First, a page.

ARYS Field Team: Johnny Terror
ARYS Tokyo Talks is a monthly series that shines a light on our Tokyo network of creatives, artists and friends and family. Next to our base Berlin, we proudly call Tokyo our second home since the early days of our brand. You can find ARYS in interesting shops in and outside of the Tokyo concrete jungle and with this series we want to represent the people that help us, inspire us, and create their own story and legacy.
We start this series with German-born, Berlin-raised and Tokyo-based artist and illustrator Johnny Terror. Johnny made his dream come true and moved to Tokyo in 2019 to work on his career, find inspiration and cycle his way through narrow alleys and flashing street lights. We met the artist in early November to talk about his art, life, and everything Tokyo. Welcome to ARYS Tokyo Talks, Welcome Johnny Terror:
Hey Johnny, can you please introduce yourself to ARYS and our network?
I am a creator that goes by the name of Johnny Terror. The name is the product of massive consumption of 80s sci-fi films, comics and literature. I currently live in Tokyo. I have a deep fascination with the contrast between black ink and white paper and the drawn line itself. And I have grey-green eyes.
For those who are new to your work, how would you describe your art? Are you an illustrator, designer, or simply an artist?
I studied Visual Communication at the University of Arts Berlin. During that time I was part of the illustration class throughout all semesters. Academically and commercially speaking I am an illustrator. But I personally don’t put myself into a category. I like creating things. If those things are drawings on big pieces of canvas then at that moment I’m an artist, if I produce illustrations for a commercial client then I’m an illustrator and if I want to create clothing or sculptures or other objects then I’m a designer. I like the flexibility and freedom.
What made you move to Tokyo and what does the city mean for your work?
I was living in Berlin before and became bored by the rhythm of the city and its people. Everybody judges you and puts on a fake smile while they snort cocaine on the toilet of your gallery opening. I felt like I was stuck in a tacky 90s music video. Tokyo is different. People respect artists in a different way. Europeans tend to belittle artists and ask dumb questions. Japan has a very strong visual culture based mainly on manga. People who draw are seen as what they are: people who put energy into their passion. And let’s be honest, the food is better here, too.
You have done a few amazing projects already, can you please highlight us some of your favourite ones so far?
The first actual commercial project I took part in was also one of the nicest. In early 2016 I made a flyer for Acronym, which to this day is still one of the brands that I respect the most. I then went on to do a couple of commissions for Nike and Asics. I had many more clients that weren’t affiliated with the fashion industry but in my experience, I enjoy working the most with people or brands that make physical products or campaigns.
What are your plans for the future in Tokyo? Where is Johnny Terror heading to?
I will definitely continue to explore this city visually and artistically. My personal list of things for 2021 includes a wall mural, poster prints, small books and last but not least I want this city to be covered with my stickers. I’d like to bring some Berlin cheekiness to Tokyo.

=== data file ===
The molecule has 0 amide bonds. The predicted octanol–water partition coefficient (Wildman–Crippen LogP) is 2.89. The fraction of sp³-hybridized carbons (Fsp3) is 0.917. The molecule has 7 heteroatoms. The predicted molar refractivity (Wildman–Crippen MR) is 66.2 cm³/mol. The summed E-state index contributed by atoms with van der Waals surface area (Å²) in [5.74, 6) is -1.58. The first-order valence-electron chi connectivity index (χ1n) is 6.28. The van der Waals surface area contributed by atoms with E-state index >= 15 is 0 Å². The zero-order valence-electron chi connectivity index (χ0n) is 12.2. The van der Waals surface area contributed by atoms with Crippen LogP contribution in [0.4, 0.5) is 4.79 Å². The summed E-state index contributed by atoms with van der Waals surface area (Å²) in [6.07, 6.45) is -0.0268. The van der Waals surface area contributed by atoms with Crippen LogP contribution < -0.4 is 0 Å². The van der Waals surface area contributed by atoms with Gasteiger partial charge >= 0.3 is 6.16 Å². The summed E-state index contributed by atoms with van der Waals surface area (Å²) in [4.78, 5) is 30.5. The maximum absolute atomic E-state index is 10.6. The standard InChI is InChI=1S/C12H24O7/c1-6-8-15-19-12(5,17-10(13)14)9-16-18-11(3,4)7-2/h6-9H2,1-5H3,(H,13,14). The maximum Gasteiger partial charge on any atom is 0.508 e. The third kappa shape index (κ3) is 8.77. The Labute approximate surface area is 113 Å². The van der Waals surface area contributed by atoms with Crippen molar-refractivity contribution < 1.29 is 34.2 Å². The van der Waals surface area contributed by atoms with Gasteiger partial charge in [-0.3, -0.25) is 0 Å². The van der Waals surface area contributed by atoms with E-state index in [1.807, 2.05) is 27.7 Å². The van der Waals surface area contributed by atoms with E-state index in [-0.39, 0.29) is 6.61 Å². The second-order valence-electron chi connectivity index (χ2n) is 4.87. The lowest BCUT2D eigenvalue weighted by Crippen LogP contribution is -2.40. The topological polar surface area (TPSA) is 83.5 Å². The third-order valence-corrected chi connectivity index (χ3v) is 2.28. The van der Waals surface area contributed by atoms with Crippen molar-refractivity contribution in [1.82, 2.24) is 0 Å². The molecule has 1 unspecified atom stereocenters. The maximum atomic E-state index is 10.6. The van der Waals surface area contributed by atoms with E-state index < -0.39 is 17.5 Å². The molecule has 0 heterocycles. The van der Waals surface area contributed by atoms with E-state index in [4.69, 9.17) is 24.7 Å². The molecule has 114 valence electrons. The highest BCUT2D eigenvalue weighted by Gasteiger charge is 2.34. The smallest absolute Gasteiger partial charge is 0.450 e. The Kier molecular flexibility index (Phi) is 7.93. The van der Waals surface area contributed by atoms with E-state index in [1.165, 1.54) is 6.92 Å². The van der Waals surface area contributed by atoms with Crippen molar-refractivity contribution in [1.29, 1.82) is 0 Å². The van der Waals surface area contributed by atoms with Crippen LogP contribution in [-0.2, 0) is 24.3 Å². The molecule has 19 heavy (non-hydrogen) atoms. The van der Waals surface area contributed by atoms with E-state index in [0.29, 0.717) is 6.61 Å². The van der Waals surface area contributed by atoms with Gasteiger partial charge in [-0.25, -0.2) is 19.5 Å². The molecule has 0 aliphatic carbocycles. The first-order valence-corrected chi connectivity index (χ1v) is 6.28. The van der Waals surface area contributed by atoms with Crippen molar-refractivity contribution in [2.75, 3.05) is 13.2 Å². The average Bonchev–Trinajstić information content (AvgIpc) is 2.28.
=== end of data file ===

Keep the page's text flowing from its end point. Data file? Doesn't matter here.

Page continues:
What do fashion and functionality mean to you? What do you expect from your outfit and its design?
I see fashion as an extension of my identity as an artist. The areas I’m the most interested in are vintage military and workwear. Both have a degree of functionality and durability while being available at low cost and zero branding. I am an honest narcissist. I want to put my name everywhere and on everything. But I really can’t stand wearing things with openly visible branding. If you want to advertise your brand, make a poster. Don’t use the clothes I’m wearing as an advertising board for yourself.In my eyes, an outfit needs to be minimalistic but futuristic/interesting at the same time. This goes for the choice of colors as well. A vintage piece like a Swedish army motorcycle jacket from 1961 will automatically have soul due to its age and will stand out with its massive durability. It can function as a visual stimulus from the past. A more modern piece can stand out with brutal minimalism (hidden buttons, hidden zip, no branding, synthetic fabric etc.) and thus can function as a more futuristic vision. All in all, I like it when fashion can bring me a sense of science fiction.
If our readers want to enjoy a Johnny Terror day in Tokyo, where should they head to, which places do they need to visit?
First of all, they need to get a bicycle. Nothing has ever been achieved or experienced by driving a car or riding a train. The day would start in my home district of Sangenjaya. Then down to Nakameguro to get a cold ginger ale at Breakfast Club, draw a bit, then onto the bike again. Uphill to Daikanyama to Tsutaya Bookshop. Look at graphic design books and take sneaky pics of the parts that I like (so I don’t have to buy the book, they’re all overpriced). Then back to Nakameguro for some udon noodles or straight to Sangenjaya for some ramen. After that, it’s straight back home to my desk. Sit down. Put on an audiobook or history documentary and draw until 02:30. Then sleep. And repeat.
Any last words?
Don’t focus too much on yourself while still focusing only on yourself. Keep your humor. Don’t pretend to be cool by not smiling. Ride your bicycle. Draw lots. Always remember it’s all just a simulation. Enjoy life. Don’t vote conservative.
Thank you a lot for your time